Last year in a journalism workshop I attended, the lecturer said that the best thing a master can give us is access to academic papers for free. As a non-student of journalism, I didn’t even consider these as potential sources for feature articles. But also, I never considered that academic papers could prove to be quite as useful at helping people go through their issues just as they help journalists backing-up their stories.
I had seen that before when reading my friend Amy’s book ‘Reclaiming Control’, in which she writes about her journey before and after quitting, her high-paying job in New York to travel the world. She shares about her experiences with burn-out and perfectionism, alluding to research and data from experts on these topics. At the time, I thought that she was, in the same way, investigative journalists do, zooming in and out to give the reader some context on the impacts of burn-out worldwide.
But it turns out that citing data can do more than that, as one smart girl in that journalism workshop kept suggesting every time she mentioned ‘The Year of Magical Thinking’ by Joan Didion, as a perfect example of balancing data with storytelling. She spoke so fondly of that book that I ended-up buying it on an “Artist Date” (a date only with yourself, coined by creative-guru Julia Cameron) a few months ago in Copenhagen.
In this book, Didion makes use of data with no intention of giving readers an overall context, or to back-up her narrative. Instead, she does it to make sense of her feelings after her husband’s death. She cites research papers, firstly hoping to understand the sickness of her dead husband, and then, by reading about grief, to understand what was happening inside her – she goes as far as comparing her reactions to those of dolphins and geese when they lose their mates. She writes:
“In time of trouble, I had been trained since childhood, read, learn, work it up, go to the literature. Information is control.”
Perhaps, my friend Amy had done something quite similar during her writing process. And with it, I thought that I could approach my own pains in the same way Didion had been advised to.
Research shows… you’ve been studied before
I can imagine someone like my psychiatrist dismissing Didion’s blind faith in academic research – he’s the kind of guy that doesn’t want patients to go around in circles. For the time being, I’ll be writing about my mental health just vaguely because I wouldn’t want the internet to know – or, anyone around me – about which medicines I’m taking for what as, more often than not, I’ve been misdiagnosed.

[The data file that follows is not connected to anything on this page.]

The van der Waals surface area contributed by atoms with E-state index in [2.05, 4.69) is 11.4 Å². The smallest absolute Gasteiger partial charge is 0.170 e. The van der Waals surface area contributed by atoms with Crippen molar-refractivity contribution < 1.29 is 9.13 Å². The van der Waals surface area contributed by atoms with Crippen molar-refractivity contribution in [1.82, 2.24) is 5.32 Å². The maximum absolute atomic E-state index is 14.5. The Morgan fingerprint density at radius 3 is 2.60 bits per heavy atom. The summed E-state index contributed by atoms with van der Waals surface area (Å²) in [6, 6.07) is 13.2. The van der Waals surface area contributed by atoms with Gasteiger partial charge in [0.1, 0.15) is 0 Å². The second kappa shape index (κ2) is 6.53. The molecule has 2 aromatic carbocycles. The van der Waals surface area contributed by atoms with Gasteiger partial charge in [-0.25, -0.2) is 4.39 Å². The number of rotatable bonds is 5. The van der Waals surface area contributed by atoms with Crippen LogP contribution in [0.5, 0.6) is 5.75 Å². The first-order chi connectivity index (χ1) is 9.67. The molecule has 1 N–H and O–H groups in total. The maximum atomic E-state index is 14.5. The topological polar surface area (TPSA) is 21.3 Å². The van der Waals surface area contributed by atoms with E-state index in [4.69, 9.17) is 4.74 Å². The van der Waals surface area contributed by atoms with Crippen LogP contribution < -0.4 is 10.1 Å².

But without the certainty of a diagnosis to use as a token, the questions in my head seem to pile up, so, it’s no surprise that Didion’s book inspired me to get into my school’s online library to search for some answers myself. This time, I wasn’t there to search for “the influence of flextime in job satisfaction” but for stuff like “what’s the meaning of life” or “overdiagnosis mental illnesses”.
To this, a friend asked me: “So, is this just a blog post about using Google Scholar?” In a way, yes – but, as I read on a research paper, the average person doesn’t need an academic to explain to them that everyday worries are ordinary. What I’m saying is that, for some, there’s a middle point, a grey area that needs to be explored, and, as Didion figured, there’s no better way to it than by piggybacking on the work of academics who dedicated hours to it.
For example, that’s how I found that for a very specific problem that I have, what I’m doing might never be enough – because research has shown, that when you isolate certain variables such as eating well and talk-therapy (like I wrote in this blog post), that’s still not enough to be mentally healthy for people in my situation. As I learned at uni, the p-value needs to be below 0.05 to be statistically significant and, when isolating all variables, only one, very specific pain point stood-out. According to the researchers, that’s the one factor I should be spending my time on.
But other academic papers weren’t that conclusive. In fact, in many of the research papers that I found, there was no solution-focused conclusion, and some papers even started by naming academics that came up with opposite conclusions, cancelling each other out. So, if this happens in academia, we have all the right to take each final answer from a doctor about a certain diagnosis with a pinch of salt.
Besides this, going through academic papers is also a good way to understand that your personal issues aren’t unique – they might belong to statistics already, and probably, hypotheses on how to overcome them have been designed before. So, by reading academic papers, you might not get a final answer, but at least you know where to press.
Concerning this, I can’t help but mention psychiatrist Viktor E. Frankl’s book “Man’s search for meaning”. Through his experiences as a Jew in Nazi camps, he concluded that every man’s ultimate goal is to find meaning in life. He wrote: “It did not matter what we expected from life, but rather what life expected from us”. I didn’t resonate with this, but I used it for research: so, what is it? What have you been expecting from life? What has been bugging you? Write it down because that might have been the research question of some academic somewhere in time.
PS: For the ones that want to start a blog, pay the bills with their art, or just simply move forward with their creative side-projects, I created a group program called The Next Step Sessions. These are weekly accountability sessions to help you figure out what the next step is by talking with other creatives about your life-long projects, moving-needle tasks for the week ahead, and by delving into the blocks that prevent you from doing the work. Learn more here.